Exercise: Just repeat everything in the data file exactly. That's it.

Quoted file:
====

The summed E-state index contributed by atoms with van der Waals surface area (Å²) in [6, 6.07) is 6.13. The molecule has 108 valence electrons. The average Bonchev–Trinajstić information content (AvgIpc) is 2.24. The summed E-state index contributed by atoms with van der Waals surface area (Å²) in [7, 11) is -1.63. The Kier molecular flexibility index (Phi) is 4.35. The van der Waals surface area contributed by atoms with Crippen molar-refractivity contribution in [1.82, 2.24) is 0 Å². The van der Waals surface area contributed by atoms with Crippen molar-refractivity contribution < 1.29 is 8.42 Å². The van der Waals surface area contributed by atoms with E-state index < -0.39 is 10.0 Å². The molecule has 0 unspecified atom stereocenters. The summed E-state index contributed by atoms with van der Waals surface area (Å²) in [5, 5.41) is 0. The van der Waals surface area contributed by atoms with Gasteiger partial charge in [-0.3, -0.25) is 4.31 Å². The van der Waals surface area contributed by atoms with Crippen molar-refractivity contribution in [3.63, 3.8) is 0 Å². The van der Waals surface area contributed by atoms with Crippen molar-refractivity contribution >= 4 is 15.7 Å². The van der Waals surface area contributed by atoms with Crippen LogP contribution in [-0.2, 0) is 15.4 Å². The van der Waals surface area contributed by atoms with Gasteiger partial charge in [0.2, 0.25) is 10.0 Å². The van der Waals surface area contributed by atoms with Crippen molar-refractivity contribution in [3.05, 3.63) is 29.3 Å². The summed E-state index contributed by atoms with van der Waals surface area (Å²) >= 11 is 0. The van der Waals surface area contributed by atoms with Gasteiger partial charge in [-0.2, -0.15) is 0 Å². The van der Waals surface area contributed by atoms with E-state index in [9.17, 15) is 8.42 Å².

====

The summed E-state index contributed by atoms with van der Waals surface area (Å²) in [6, 6.07) is 6.13. The molecule has 108 valence electrons. The average Bonchev–Trinajstić information content (AvgIpc) is 2.24. The summed E-state index contributed by atoms with van der Waals surface area (Å²) in [7, 11) is -1.63. The Kier molecular flexibility index (Phi) is 4.35. The van der Waals surface area contributed by atoms with Crippen molar-refractivity contribution in [1.82, 2.24) is 0 Å². The van der Waals surface area contributed by atoms with Crippen molar-refractivity contribution < 1.29 is 8.42 Å². The van der Waals surface area contributed by atoms with E-state index < -0.39 is 10.0 Å². The molecule has 0 unspecified atom stereocenters. The summed E-state index contributed by atoms with van der Waals surface area (Å²) in [5, 5.41) is 0. The van der Waals surface area contributed by atoms with Gasteiger partial charge in [-0.3, -0.25) is 4.31 Å². The van der Waals surface area contributed by atoms with Crippen molar-refractivity contribution in [3.63, 3.8) is 0 Å². The van der Waals surface area contributed by atoms with Crippen molar-refractivity contribution >= 4 is 15.7 Å². The van der Waals surface area contributed by atoms with Crippen LogP contribution in [-0.2, 0) is 15.4 Å². The van der Waals surface area contributed by atoms with Gasteiger partial charge in [0.2, 0.25) is 10.0 Å². The van der Waals surface area contributed by atoms with Crippen molar-refractivity contribution in [3.05, 3.63) is 29.3 Å². The summed E-state index contributed by atoms with van der Waals surface area (Å²) >= 11 is 0. The van der Waals surface area contributed by atoms with Gasteiger partial charge in [-0.2, -0.15) is 0 Å². The van der Waals surface area contributed by atoms with E-state index in [9.17, 15) is 8.42 Å².